- Using a task management system can help you.
- As a first- or second-year PhD student, you may have to take classes. Let your advisor know of your schedule.
- Make sure you take your time off. It affects your productivity.
Question 4: Would you recommend going for an internship during PhD?
- There are people who take it as a personal choice. Regardless, the response was overall YES.
- Internship is a great opportunity for you to figure out whether you want to stay in the academia or work in the industry after PhD. Working in the industry can enable you to see more direct impact of your research, but your freedom in research may be limited by your employer.
- Internship will help you change your perspective and learn different things by working with different people.
- Students are usually recommended to go for an internship in either earlier or later – after passing Qualifying Exam and achieving Candidacy – stages of the PhD program. That’s because you may need the summer in 2nd or 3rd year to work on developing ideas for your thesis/research project(s).
Question 5: Any other useful tips or advice for PhD students?
- Maintaining a research blog is highly recommended. By doing so, you can better organize your thoughts, make sure you understand the materials, and it can be a good way for you to get connected with people from other fields. This may lead to a new research project further down the road.
- The more constructive criticism you receive from your advisor and other people, the faster you will grow as a student.
- Don’t think you should learn everything. People are specialized in their own field. Don’t let “not knowing so much of all CS fundamentals” bother you so much.
- When you have time, study math such as Order Theory or Category Theory. Math can be a useful tool to help you better understand which mathematical structures a particular technique is working with.
- Take advantage of the teaching opportunities. The best way to learn a new subject/topic is by teaching a course on it. External motivation plays an important role.
- Don’t compare yourself with others. There are always people who are better than you. Everyone feels this way. You have something that is great in you.
- Understand that your advisor wants you to succeed! Good communication with your advisor is critical. Students may not always bring up what they want to discuss or complain about. If you don’t bring it up, your advisor does not know. Don’t be afraid to talk about your concerns and what is happening to you.
- And as a PhD student, it’s important to make your advisor HAPPY.
- It’s great to have many mentors!
- Everything can be learned. You just need to put in a lot of time. Hard work is like a compound interest. Doing one percent more work than what is required over sustained period of time will make a huge difference.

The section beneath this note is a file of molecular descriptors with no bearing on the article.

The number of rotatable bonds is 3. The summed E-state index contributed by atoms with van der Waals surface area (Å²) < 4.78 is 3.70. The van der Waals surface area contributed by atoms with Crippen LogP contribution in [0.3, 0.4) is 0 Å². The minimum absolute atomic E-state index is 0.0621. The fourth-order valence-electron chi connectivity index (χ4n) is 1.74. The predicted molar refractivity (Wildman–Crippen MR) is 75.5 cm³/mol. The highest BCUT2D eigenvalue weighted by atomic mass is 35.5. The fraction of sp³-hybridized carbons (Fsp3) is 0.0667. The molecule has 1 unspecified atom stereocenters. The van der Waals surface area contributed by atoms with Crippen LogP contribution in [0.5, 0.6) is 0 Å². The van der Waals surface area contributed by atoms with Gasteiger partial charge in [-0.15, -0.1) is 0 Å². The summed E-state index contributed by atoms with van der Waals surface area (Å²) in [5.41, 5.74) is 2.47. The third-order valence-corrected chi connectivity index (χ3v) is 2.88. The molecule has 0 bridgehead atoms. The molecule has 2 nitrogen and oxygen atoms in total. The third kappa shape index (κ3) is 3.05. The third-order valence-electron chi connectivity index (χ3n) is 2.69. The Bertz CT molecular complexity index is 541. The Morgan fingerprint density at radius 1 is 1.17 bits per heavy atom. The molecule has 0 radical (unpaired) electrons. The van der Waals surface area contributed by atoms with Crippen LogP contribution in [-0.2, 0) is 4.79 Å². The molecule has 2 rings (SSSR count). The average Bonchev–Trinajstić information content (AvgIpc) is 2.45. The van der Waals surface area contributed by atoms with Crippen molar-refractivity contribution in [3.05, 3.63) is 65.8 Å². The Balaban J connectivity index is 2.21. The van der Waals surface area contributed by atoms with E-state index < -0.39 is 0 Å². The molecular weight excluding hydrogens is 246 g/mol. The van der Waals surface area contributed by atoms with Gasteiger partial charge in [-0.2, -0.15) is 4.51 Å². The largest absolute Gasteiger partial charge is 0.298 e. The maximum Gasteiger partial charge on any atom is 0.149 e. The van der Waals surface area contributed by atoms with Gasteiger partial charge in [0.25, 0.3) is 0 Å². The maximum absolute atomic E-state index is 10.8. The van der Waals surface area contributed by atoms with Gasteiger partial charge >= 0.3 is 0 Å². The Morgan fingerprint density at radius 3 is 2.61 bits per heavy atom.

- Don’t ignore or overlook your health. Pulling an all-nighter is never recommended.
- Knowledge can be learned, but genuine desire to excel cannot be taught.
- There is no short cut. Be patient, perseverant and learn from your mistakes!
- Socialize. Doing research can be a very lonely process. As you start making progress, you may get stuck and feel desperate. Having a nice social network in or outside your lab can be useful to go through these hard times.
Follow-up question: How do I better manage the blogging process?
- It hardly matters what you write about. You can write about anything you are reading. Write about your perspectives, anything you find interesting and/or surprising.
- E.g., how SMT solvers work, how it uses algorithms for optimization problems, etc.
- Ask yourself, “how would you explain it to yourself 5 years ago?”. The blog posts don’t have to be everything to everyone. Think of it as a service to the community.
- It could be an example that somebody else had come up with, where you fixed minor issues. Then you can write a blog post about it.
- Your goal is to become better at (technical) writing. This will improve your paper-writing skills.
Question 6: What are some useful resources or background materials for me to review as a junior student in the PL field?
- Oregon Programming Language Sumer School (OPLSS) talks
- Coursera Programming Languages Part A, B, C by Dan Grossman (a good intro before reading TAPL)
- Types and Programming Languages by Benjamin C. Pierce (a bible for PL)
- Practical Foundations for Programming Languages by Robert Harper
Overall, what I found truly amazing was that all the people I’ve talked to, without any exception, were genuinely encouraging and very much willing to help. It felt as if they were freely offering their service without asking for anything in return. Almost all the professors and PhD students I’ve talked to mentioned that I can reach out to them anytime in the future, if I need their help. I personally don’t know much about how other fields are like. But, I have been so touched and have this feeling that, going forward, I will come to appreciate being part of the PL community even more.
Lastly, I would like to thank my advisor, Ilya Sergey, for encouraging me to reach out to mentors via PLDI
#mentoring, as well as the following professors, professionals, and PhD students for their guidance:
Karim Ali, Benjamin Delaware, Ranjit Jhala, Jeehoon Kang, Paulette Koronkevich, Lindsey Kuper, Santosh Nagarakatte, Phitchaya Mangpo Phothilimthana, Nadia Polikarpova, Roopsha Samanta, Kartik Singhal, Manu Sridharan, Emma Tosch, and Xinyu Wang.